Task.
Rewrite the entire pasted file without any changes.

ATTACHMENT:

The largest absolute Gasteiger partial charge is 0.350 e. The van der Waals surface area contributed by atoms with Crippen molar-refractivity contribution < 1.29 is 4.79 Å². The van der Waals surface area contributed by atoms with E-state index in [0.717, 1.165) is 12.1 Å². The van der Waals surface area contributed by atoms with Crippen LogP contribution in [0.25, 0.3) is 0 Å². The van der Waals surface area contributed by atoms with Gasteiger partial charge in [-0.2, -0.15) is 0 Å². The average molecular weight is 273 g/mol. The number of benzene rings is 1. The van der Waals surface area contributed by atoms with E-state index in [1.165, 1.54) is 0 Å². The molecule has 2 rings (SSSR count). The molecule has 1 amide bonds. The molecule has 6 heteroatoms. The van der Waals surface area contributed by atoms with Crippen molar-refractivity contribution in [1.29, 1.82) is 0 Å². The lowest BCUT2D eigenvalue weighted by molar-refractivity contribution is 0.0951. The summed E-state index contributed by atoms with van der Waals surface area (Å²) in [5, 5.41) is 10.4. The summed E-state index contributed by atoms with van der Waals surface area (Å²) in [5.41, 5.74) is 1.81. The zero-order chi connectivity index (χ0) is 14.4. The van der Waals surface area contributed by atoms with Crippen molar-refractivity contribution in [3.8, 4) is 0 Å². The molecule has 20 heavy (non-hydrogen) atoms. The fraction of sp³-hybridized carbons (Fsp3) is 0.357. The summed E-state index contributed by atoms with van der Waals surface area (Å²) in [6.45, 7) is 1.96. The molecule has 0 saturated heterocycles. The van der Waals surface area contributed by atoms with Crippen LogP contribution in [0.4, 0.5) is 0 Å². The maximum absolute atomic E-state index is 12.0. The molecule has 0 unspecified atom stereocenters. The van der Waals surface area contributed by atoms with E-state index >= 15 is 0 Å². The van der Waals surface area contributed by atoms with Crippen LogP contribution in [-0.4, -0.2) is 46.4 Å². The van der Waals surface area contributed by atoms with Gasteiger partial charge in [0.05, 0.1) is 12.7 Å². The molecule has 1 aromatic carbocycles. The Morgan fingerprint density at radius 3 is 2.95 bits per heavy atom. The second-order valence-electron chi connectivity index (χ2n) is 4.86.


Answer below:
The largest absolute Gasteiger partial charge is 0.350 e. The van der Waals surface area contributed by atoms with Crippen molar-refractivity contribution < 1.29 is 4.79 Å². The van der Waals surface area contributed by atoms with E-state index in [0.717, 1.165) is 12.1 Å². The van der Waals surface area contributed by atoms with Crippen LogP contribution in [0.25, 0.3) is 0 Å². The van der Waals surface area contributed by atoms with Gasteiger partial charge in [-0.2, -0.15) is 0 Å². The average molecular weight is 273 g/mol. The number of benzene rings is 1. The van der Waals surface area contributed by atoms with E-state index in [1.165, 1.54) is 0 Å². The molecule has 2 rings (SSSR count). The molecule has 1 amide bonds. The molecule has 6 heteroatoms. The van der Waals surface area contributed by atoms with Crippen molar-refractivity contribution in [1.29, 1.82) is 0 Å². The lowest BCUT2D eigenvalue weighted by molar-refractivity contribution is 0.0951. The summed E-state index contributed by atoms with van der Waals surface area (Å²) in [5, 5.41) is 10.4. The summed E-state index contributed by atoms with van der Waals surface area (Å²) in [5.41, 5.74) is 1.81. The zero-order chi connectivity index (χ0) is 14.4. The van der Waals surface area contributed by atoms with Crippen molar-refractivity contribution in [3.8, 4) is 0 Å². The molecule has 20 heavy (non-hydrogen) atoms. The fraction of sp³-hybridized carbons (Fsp3) is 0.357. The summed E-state index contributed by atoms with van der Waals surface area (Å²) in [6.45, 7) is 1.96. The molecule has 0 saturated heterocycles. The van der Waals surface area contributed by atoms with Crippen LogP contribution in [0.4, 0.5) is 0 Å². The maximum absolute atomic E-state index is 12.0. The molecule has 0 unspecified atom stereocenters. The van der Waals surface area contributed by atoms with E-state index >= 15 is 0 Å². The van der Waals surface area contributed by atoms with Crippen LogP contribution in [-0.4, -0.2) is 46.4 Å². The van der Waals surface area contributed by atoms with Gasteiger partial charge in [0.05, 0.1) is 12.7 Å². The molecule has 1 aromatic carbocycles. The Morgan fingerprint density at radius 3 is 2.95 bits per heavy atom. The second-order valence-electron chi connectivity index (χ2n) is 4.86.